J. C. Chandor’s blissfully visual “All Is Lost” would be a silent movie if not for the incessant sound of the ocean, the hiss and slap of the sea, threatening his aging protagonist, dubbed “Our Man” in the credits, with multiple varieties of sudden, horrifying death by drowning. The hull of his too-small ship out on the Indian Ocean near the Sumatra Straits is rammed and gashed as he sleeps by an errant, semi-sized shipping container. The opening shot, ominous and geometric, only describes water, sky, and horizon line, interrupted by this brick-colored metallic buttress, as mute and unforgiving as the monolith of “2001: A Space Odyssey.” But once Robert Redford is on screen, his muted, exasperated, hopeful performance is an exemplar of the physical. Our Man seems a man of reckless wealth and expansive estrangement: why is he at sea? Begging the larger question, why are we all at sea? A sweet savor of Chandor’s script is that any implications about commerce, any ironies about what holds our world together, or how big fish are drawn to schools of smaller fish, is shown, never described. Pick your metaphors and glory at the violent vagaries of sky, the incandescent pinpricks of stars, and the pitched indifference of the sea. “All Is Lost” shares existential implications and the sense of how abruptly death can be dealt with box-office success “Gravity”: strange how bright and curious talents are drawn to similar themes at the same moments in film culture. In the Fall 2013 issue of Filmmaker, Chandor makes a remarkable confession, even more remarkable in how effective “All Is Lost” is. He modeled his structure after 1980s action thrillers: a few minutes to identify a problem, a few minutes more to define it, and then a few minutes to use intellect and experience and improvisation to solve the problem; repeat. Plus, among the film’s few exclamations, of the protracted “Fuuuuuuuuuuuuuuck!” I can only say a truer word has seldom been spoken on screen this year. The end credits of the modestly budgeted film demonstrate the film business’ affection for Chandor after “Margin Call,” as well as the filmmakers’ affection for one of their locations listing sixteen of their favorite Baja restaurants. (Not to mention James Cameron, for establishing the Baja-set marine studio, Michael Bay, Russell Crowe, producers Megan Ellison and Christine Vachon, and seafarer Peter Weir.) Other sweet tickles in the end scroll include “LOCATIONS GENEROUSLY PROVIDED BY Baja Studios, Playas De Rosarito, Baja California, Mexico, The Pacific Ocean, The Atlantic Ocean.” 107m. (Ray Pride)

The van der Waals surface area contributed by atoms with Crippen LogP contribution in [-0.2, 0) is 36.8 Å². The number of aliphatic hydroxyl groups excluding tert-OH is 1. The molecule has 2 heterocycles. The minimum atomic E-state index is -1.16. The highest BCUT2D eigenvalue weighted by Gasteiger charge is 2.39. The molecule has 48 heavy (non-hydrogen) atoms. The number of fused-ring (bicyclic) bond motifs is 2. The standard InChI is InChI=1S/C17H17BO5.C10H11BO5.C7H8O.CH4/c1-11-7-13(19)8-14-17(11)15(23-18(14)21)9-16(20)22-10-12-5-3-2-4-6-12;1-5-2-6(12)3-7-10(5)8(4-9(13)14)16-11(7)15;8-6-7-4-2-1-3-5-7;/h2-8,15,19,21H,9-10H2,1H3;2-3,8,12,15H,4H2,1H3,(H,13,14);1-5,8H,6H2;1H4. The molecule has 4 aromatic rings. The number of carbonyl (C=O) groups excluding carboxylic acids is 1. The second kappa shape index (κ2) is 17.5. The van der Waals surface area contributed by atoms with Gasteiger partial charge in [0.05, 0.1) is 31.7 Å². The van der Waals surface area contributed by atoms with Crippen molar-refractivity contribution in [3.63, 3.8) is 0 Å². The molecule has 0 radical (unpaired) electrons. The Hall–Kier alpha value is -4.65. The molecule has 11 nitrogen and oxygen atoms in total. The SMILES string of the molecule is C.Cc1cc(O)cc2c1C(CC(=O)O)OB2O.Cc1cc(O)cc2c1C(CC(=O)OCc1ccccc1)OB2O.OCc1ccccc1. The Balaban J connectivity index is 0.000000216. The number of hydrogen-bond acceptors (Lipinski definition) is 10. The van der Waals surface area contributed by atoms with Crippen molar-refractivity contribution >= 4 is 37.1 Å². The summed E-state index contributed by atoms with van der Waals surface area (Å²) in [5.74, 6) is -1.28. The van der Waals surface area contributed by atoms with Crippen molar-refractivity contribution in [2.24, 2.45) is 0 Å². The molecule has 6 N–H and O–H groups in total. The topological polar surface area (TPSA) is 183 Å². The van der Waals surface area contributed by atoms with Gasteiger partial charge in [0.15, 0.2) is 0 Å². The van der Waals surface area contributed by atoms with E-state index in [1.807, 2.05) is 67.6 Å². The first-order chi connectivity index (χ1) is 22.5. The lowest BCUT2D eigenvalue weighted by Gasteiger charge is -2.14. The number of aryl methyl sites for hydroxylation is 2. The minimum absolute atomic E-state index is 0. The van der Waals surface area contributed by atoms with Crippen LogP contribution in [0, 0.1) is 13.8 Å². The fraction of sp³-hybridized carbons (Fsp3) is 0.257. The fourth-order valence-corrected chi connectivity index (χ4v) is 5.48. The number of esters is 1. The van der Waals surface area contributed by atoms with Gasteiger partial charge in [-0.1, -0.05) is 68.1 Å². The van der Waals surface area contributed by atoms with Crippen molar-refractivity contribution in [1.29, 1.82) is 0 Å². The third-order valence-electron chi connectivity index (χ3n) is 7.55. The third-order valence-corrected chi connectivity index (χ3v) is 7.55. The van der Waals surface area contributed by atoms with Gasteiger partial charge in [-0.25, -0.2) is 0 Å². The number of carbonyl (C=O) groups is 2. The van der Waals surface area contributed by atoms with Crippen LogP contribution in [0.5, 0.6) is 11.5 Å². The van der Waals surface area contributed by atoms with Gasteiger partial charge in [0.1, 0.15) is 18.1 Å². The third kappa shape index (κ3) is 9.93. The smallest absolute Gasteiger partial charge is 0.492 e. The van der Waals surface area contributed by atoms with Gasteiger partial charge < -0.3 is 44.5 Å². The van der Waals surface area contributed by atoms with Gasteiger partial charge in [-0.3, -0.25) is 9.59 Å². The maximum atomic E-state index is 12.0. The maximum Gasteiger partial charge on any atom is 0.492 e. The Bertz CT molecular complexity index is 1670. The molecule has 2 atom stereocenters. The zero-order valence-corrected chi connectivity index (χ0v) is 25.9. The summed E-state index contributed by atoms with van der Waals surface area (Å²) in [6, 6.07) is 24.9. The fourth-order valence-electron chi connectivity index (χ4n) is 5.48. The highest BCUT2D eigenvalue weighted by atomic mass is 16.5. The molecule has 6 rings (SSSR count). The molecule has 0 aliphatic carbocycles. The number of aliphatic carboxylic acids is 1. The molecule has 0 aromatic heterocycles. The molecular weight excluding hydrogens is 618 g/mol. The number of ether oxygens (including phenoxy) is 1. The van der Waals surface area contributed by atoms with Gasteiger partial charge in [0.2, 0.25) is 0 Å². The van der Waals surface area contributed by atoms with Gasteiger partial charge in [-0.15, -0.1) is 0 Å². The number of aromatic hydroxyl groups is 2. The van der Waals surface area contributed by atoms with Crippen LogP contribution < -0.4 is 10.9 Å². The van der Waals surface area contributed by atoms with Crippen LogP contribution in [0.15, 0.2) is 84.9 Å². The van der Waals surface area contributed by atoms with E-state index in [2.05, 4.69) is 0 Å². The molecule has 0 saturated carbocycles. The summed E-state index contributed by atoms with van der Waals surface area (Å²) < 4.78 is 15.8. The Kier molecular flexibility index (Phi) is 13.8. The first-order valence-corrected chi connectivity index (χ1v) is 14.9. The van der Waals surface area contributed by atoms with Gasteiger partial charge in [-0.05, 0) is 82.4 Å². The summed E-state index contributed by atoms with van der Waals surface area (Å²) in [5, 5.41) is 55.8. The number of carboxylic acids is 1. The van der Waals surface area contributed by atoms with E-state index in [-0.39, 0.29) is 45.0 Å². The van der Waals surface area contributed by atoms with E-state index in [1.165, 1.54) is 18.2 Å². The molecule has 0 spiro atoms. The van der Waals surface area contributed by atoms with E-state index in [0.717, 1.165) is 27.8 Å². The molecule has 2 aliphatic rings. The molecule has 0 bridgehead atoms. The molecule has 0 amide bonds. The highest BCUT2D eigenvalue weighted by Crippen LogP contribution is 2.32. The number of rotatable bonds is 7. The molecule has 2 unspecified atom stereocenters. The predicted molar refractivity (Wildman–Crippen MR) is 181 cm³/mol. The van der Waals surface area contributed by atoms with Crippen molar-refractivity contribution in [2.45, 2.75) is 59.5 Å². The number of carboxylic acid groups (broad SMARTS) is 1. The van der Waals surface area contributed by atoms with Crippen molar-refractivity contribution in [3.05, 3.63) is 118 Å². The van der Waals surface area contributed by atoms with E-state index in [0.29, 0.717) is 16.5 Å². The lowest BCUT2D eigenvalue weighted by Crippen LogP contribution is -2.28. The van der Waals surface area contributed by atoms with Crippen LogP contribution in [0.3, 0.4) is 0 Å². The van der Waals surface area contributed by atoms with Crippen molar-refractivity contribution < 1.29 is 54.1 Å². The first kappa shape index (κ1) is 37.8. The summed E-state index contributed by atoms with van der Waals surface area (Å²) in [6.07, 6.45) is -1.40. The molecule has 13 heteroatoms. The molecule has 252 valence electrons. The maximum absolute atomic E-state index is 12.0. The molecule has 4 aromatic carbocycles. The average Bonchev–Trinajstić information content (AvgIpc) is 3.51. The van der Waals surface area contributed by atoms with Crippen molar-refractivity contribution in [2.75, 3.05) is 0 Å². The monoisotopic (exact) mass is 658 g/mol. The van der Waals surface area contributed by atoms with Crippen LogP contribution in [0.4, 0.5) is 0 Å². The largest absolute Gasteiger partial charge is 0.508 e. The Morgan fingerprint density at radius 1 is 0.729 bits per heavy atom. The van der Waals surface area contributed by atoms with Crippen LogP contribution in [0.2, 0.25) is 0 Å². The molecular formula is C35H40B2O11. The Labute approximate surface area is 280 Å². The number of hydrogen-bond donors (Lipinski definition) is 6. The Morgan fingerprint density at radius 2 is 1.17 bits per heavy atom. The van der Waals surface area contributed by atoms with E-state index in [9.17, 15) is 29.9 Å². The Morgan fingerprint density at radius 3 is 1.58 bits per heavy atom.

“All Is Lost” opens Friday, October 25.
Ray Pride is Newcity’s film critic and a contributing editor to Filmmaker magazine.
His multimedia history of Chicago “Ghost Signs” will be published later this year.